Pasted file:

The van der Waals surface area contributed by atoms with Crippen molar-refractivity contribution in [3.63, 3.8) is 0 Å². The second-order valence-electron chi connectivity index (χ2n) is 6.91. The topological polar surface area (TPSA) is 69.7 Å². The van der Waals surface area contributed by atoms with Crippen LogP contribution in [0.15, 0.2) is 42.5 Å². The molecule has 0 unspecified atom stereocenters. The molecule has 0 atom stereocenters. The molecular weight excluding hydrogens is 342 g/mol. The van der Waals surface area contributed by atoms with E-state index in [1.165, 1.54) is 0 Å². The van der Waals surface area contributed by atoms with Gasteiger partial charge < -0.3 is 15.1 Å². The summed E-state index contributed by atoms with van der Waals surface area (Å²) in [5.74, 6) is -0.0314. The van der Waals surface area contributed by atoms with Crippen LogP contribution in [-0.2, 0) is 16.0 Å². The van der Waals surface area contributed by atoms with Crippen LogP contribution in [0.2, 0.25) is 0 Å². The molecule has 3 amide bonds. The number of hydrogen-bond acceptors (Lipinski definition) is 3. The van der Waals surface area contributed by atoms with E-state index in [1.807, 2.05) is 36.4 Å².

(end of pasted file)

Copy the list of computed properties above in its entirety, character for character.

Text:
The van der Waals surface area contributed by atoms with Crippen molar-refractivity contribution in [3.63, 3.8) is 0 Å². The second-order valence-electron chi connectivity index (χ2n) is 6.91. The topological polar surface area (TPSA) is 69.7 Å². The van der Waals surface area contributed by atoms with Crippen LogP contribution in [0.15, 0.2) is 42.5 Å². The molecule has 0 unspecified atom stereocenters. The molecule has 0 atom stereocenters. The molecular weight excluding hydrogens is 342 g/mol. The van der Waals surface area contributed by atoms with E-state index in [1.165, 1.54) is 0 Å². The van der Waals surface area contributed by atoms with Gasteiger partial charge < -0.3 is 15.1 Å². The summed E-state index contributed by atoms with van der Waals surface area (Å²) in [5.74, 6) is -0.0314. The van der Waals surface area contributed by atoms with Crippen LogP contribution in [-0.2, 0) is 16.0 Å². The van der Waals surface area contributed by atoms with Crippen LogP contribution in [0.2, 0.25) is 0 Å². The molecule has 3 amide bonds. The number of hydrogen-bond acceptors (Lipinski definition) is 3. The van der Waals surface area contributed by atoms with E-state index in [1.807, 2.05) is 36.4 Å².